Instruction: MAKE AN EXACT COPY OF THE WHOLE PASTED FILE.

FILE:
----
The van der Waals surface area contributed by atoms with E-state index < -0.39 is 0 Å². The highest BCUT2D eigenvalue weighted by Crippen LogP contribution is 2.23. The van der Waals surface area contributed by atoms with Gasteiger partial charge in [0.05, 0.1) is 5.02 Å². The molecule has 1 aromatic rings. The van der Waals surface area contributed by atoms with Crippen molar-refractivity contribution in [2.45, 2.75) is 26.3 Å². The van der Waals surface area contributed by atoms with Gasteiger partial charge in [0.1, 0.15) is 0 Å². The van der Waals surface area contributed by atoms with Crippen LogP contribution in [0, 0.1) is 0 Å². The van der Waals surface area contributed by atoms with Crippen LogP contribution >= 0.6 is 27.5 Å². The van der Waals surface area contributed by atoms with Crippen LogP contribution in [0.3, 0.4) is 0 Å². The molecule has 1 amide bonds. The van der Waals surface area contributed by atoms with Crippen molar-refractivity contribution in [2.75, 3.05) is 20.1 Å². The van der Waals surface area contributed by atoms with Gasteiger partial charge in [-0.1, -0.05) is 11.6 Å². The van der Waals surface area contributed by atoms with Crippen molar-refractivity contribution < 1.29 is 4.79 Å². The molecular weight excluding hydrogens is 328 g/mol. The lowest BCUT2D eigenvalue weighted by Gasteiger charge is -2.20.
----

The van der Waals surface area contributed by atoms with E-state index < -0.39 is 0 Å². The highest BCUT2D eigenvalue weighted by Crippen LogP contribution is 2.23. The van der Waals surface area contributed by atoms with Gasteiger partial charge in [0.05, 0.1) is 5.02 Å². The molecule has 1 aromatic rings. The van der Waals surface area contributed by atoms with Crippen molar-refractivity contribution in [2.45, 2.75) is 26.3 Å². The van der Waals surface area contributed by atoms with Gasteiger partial charge in [0.1, 0.15) is 0 Å². The van der Waals surface area contributed by atoms with Crippen LogP contribution in [0, 0.1) is 0 Å². The van der Waals surface area contributed by atoms with Crippen LogP contribution >= 0.6 is 27.5 Å². The van der Waals surface area contributed by atoms with Crippen LogP contribution in [0.3, 0.4) is 0 Å². The molecule has 1 amide bonds. The van der Waals surface area contributed by atoms with Crippen molar-refractivity contribution in [2.75, 3.05) is 20.1 Å². The van der Waals surface area contributed by atoms with Gasteiger partial charge in [-0.1, -0.05) is 11.6 Å². The van der Waals surface area contributed by atoms with Crippen molar-refractivity contribution < 1.29 is 4.79 Å². The molecular weight excluding hydrogens is 328 g/mol. The lowest BCUT2D eigenvalue weighted by Gasteiger charge is -2.20.